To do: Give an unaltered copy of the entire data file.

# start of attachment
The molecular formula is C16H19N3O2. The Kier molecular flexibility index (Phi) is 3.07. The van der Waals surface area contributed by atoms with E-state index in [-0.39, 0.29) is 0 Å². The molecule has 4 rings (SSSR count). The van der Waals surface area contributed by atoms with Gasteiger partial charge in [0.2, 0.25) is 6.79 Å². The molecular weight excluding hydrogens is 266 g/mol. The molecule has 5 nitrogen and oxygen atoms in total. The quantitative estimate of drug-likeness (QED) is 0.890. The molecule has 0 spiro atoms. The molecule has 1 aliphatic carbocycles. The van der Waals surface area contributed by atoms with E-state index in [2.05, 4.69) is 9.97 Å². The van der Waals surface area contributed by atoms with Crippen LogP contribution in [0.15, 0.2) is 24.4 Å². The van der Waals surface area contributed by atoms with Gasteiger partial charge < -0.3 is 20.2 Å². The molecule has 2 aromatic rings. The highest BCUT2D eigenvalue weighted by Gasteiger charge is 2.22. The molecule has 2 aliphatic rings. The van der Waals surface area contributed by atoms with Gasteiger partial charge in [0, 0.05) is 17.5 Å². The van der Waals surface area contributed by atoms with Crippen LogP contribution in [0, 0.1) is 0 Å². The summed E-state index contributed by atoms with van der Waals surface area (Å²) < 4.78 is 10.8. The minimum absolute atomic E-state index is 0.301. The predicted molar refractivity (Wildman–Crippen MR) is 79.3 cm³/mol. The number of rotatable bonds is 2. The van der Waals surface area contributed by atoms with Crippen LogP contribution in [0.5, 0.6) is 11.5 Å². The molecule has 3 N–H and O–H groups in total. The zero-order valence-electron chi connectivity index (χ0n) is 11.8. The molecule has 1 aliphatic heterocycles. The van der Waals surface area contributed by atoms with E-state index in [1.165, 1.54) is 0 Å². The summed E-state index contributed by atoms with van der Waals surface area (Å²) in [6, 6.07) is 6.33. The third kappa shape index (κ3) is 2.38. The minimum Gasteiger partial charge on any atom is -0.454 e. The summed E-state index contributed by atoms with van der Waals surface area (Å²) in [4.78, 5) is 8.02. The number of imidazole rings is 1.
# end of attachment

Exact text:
The molecular formula is C16H19N3O2. The Kier molecular flexibility index (Phi) is 3.07. The van der Waals surface area contributed by atoms with E-state index in [-0.39, 0.29) is 0 Å². The molecule has 4 rings (SSSR count). The van der Waals surface area contributed by atoms with Gasteiger partial charge in [0.2, 0.25) is 6.79 Å². The molecular weight excluding hydrogens is 266 g/mol. The molecule has 5 nitrogen and oxygen atoms in total. The quantitative estimate of drug-likeness (QED) is 0.890. The molecule has 0 spiro atoms. The molecule has 1 aliphatic carbocycles. The van der Waals surface area contributed by atoms with E-state index in [2.05, 4.69) is 9.97 Å². The van der Waals surface area contributed by atoms with Crippen LogP contribution in [0.15, 0.2) is 24.4 Å². The van der Waals surface area contributed by atoms with Gasteiger partial charge < -0.3 is 20.2 Å². The molecule has 2 aromatic rings. The highest BCUT2D eigenvalue weighted by Gasteiger charge is 2.22. The molecule has 2 aliphatic rings. The van der Waals surface area contributed by atoms with Gasteiger partial charge in [0, 0.05) is 17.5 Å². The van der Waals surface area contributed by atoms with Crippen LogP contribution in [0, 0.1) is 0 Å². The summed E-state index contributed by atoms with van der Waals surface area (Å²) < 4.78 is 10.8. The minimum absolute atomic E-state index is 0.301. The predicted molar refractivity (Wildman–Crippen MR) is 79.3 cm³/mol. The number of rotatable bonds is 2. The van der Waals surface area contributed by atoms with Crippen LogP contribution in [0.5, 0.6) is 11.5 Å². The molecule has 3 N–H and O–H groups in total. The zero-order valence-electron chi connectivity index (χ0n) is 11.8. The molecule has 1 aliphatic heterocycles. The van der Waals surface area contributed by atoms with E-state index in [1.165, 1.54) is 0 Å². The summed E-state index contributed by atoms with van der Waals surface area (Å²) in [6, 6.07) is 6.33. The third kappa shape index (κ3) is 2.38. The minimum Gasteiger partial charge on any atom is -0.454 e. The summed E-state index contributed by atoms with van der Waals surface area (Å²) in [4.78, 5) is 8.02. The number of imidazole rings is 1.